North P&I Club has published detailed advice for its shipowner members on how ensure a smooth and successful promotion of their chief mates to the all-important role of master. The advice appears in the latest issue of the Club’s loss prevention newsletter Signals, which is published on 25 October 2016.
Deputy loss prevention director Colin Gillespie says, ‘Once a shipowner has selected one or more chief officers for promotion to captain, a comprehensive programme of training and coaching should be put in place to ensure they are fully prepared to assume command. In addition to achieving the necessary STCW certification, the programme should include learning about mentoring, pastoral care and their over-riding safety duties under SOLAS.’
Gillespie says all masters need to understand how to be good mentors, enabling them to pass on their valuable experience to officers and crew and thereby improve job competence throughout their ships. ‘Chief officers chosen for promotion will have already benefited from being mentored by masters and other officers, but they should be given specific training in mentoring skills to ensure the process continues.’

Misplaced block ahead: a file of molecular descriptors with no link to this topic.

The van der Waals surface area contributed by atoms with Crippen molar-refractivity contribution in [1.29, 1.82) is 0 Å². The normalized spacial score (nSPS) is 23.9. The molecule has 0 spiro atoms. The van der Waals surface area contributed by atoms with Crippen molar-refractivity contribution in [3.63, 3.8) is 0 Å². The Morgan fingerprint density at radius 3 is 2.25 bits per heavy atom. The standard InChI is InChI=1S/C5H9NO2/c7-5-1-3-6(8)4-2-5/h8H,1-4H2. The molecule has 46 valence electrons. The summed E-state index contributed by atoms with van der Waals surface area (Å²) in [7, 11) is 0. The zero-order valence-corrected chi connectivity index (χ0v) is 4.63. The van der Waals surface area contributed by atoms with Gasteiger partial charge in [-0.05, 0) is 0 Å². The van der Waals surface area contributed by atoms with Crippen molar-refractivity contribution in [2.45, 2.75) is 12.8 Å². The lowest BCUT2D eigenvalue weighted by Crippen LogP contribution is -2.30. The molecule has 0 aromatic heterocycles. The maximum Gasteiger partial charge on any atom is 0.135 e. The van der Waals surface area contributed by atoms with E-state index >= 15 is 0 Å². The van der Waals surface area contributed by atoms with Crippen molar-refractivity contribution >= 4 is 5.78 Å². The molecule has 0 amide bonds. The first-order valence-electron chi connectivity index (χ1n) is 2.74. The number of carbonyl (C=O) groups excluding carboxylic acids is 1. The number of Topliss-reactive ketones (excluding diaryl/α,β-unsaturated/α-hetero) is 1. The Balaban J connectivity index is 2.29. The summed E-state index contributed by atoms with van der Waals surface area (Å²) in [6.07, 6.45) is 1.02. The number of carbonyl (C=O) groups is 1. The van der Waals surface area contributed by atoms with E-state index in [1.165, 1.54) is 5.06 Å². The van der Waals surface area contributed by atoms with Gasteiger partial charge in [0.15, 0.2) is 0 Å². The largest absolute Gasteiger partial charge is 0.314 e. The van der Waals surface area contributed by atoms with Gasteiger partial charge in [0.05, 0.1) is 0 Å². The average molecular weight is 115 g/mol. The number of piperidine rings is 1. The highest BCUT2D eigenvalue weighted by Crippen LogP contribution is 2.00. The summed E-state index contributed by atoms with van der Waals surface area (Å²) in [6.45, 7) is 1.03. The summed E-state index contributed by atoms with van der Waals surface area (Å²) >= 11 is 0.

He says captains also need to be able to provide good leadership and pastoral care. ‘This is essential to ensure crewmembers are happy and enjoy their work. Chief officers in line for promotion should therefore have training on promoting and championing good pastoral care on board. Pastoral care is not rocket science: it’s simply a case of creating a strong on-board “family”, with the master at the head.’
Thirdly Gillespie says that all would-be masters must fully understand their over-riding responsibilities under SOLAS for the safety of people and the environment. ‘SOLAS V regulation 34-1 states that masters are free to take any decision which, in their professional judgement, is necessary for the safety of life at sea and protection of the marine environment. Understanding this all-powerful duty needs to be a vital part of preparing chief officers for command.’
In conclusion he reminds shipowners that running ships is a joint task between the on-board management team and the ship operations team ashore. ‘Both teams need to contribute to training and coaching chief officers for command. The more this becomes part of the safety culture of the company, the better prepared chief officers will be to make the big step up to captain.
Source: North P&I Club